Hepatitis C Resource Center
Conference Update

Due to HCV underdiagnosis, countries are 'running out' of patients to treat

John Murphy, MDLinx | November 03, 2017

Due to low diagnosis rates of hepatitis C virus (HCV) infections worldwide, most countries are running out of patients to treat, according to data released November 1 at the World Hepatitis Summit in Sao Paulo, Brazil.


Eliminate viral hepatitis

There is hope that “the elimination of hepatitis can and will become a reality,” said the World Health Organization’s Gottfried Hirnschall, MD, MPH, at the World Hepatitis Summit. (Photo: World Hepatitis Alliance)

“Hepatitis C is a silent killer and there are nearly 70 million people worldwide who need treatment, but we must find them,” said Charles Gore, president of the World Hepatitis Alliance. “Yet, because of the historic lack of national and international investment in viral hepatitis programs, the vast majority of patients with hepatitis C—some 80%—remain undiagnosed, and less than 5% are able to access treatment.”

The data, released by the Center for Disease Analysis (CDA) Foundation’s Polaris Observatory, in Lafayette, CO, show that new diagnoses of HCV must triple from 1.5 million to 4.5 million each year and treatment rates increase from 1.76 million to 5 million to achieve the World Health Organization’s (WHO) goal of eliminating viral hepatitis as a major public health threat by 2030.

Worldwide, only one in five patients (14 million of 69 million) with chronic HCV know of their infection. That rate varies from 44% in high-income nations to 9% in low-income countries.

“We have the right to know if we are living with a cancer-causing virus,” said Raquel Peck, chief executive officer of the World Hepatitis Alliance. “In addition to the need for people to be diagnosed to access treatment, a high proportion of the 1.5 million new hepatitis C infections last year could have been avoided if people were aware of their health status.”

A record 3 million people were able to obtain treatment for HCV during the past 2 years. However, only nine countries—Australia, Brazil, Egypt, Georgia, Germany, Iceland, Japan, the Netherlands, and Qatar—are currently on course to meet WHO’s goal of eliminating the virus by 2030.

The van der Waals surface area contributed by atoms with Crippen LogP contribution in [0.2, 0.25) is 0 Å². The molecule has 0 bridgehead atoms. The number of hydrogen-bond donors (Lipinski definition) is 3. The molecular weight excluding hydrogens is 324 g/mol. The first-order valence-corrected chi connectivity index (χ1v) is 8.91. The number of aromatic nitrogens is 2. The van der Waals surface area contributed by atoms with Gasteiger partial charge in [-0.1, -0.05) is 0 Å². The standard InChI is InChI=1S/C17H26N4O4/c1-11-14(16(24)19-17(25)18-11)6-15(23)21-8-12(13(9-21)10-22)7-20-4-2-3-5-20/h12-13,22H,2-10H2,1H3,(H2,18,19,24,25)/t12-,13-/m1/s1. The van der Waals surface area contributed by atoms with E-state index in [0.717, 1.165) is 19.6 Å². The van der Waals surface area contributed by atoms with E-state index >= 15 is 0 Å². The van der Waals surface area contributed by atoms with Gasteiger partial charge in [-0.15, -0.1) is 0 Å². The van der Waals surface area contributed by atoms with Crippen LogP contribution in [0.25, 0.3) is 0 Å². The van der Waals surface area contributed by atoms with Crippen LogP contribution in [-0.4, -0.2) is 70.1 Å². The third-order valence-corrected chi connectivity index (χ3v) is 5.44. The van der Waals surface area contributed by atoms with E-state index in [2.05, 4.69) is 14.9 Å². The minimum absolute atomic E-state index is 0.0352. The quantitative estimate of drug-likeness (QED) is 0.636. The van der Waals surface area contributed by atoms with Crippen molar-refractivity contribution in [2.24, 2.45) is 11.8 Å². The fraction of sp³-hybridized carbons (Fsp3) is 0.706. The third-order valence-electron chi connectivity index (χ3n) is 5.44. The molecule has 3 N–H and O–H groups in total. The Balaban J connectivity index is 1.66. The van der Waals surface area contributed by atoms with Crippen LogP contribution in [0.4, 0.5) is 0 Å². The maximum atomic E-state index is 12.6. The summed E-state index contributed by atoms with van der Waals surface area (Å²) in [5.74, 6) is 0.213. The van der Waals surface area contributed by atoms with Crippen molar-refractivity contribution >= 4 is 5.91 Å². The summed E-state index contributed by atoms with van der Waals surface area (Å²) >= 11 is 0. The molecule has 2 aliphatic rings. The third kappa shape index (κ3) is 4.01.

“We have seen a nearly five-fold increase in the number of countries developing national plans to eliminate life-threatening viral hepatitis over the last 5 years,” said Gottfried Hirnschall, MD, MPH, director of WHO's Department of HIV and Global Hepatitis Programme. “These results bring hope that the elimination of hepatitis can and will become a reality.”

A number of countries are using innovative strategies to improve their diagnosis rates, from testing at dental appointments and in hospital emergency rooms to screening entire villages to offering financial incentives. Some were highlighted at the World Hepatitis Summit for their innovative work to eliminate the virus.

For instance, Egypt pledged to test 30 million people for hepatitis C by the end of 2018 by implementing mass screening (with assistance from the military), as well as mass producing generic copies of direct-acting antiviral (DAA) drugs for less than $200 (US) per 12-week course.

The Australian government provided universal access to DAAs with a $1 billion (AUS) investment over 5 years. In a risk-sharing agreement with pharmaceutical companies, the government funded treatment for all adults. In 2016, more than 30,000 Australians with hepatitis C were treated and cured.

“What we are seeing is that some countries, especially those with a high burden, are making the elimination of viral hepatitis a priority and are looking at innovative ways to do it,” said Homie Razavi, PhD, MBA, managing director of the CDA Foundation. “However, it will be near-impossible for most other countries to meet the WHO targets without a huge scale-up in political will and access to diagnostics and treatment.

“Only with a combination of political will, increased access to diagnostics, and greater awareness of the disease can we vastly improve diagnosis rates,” Dr. Razavi said. “Unless we crack this diagnosis challenge, the ambitious elimination targets for hepatitis set by WHO will remain out of reach for decades to come.”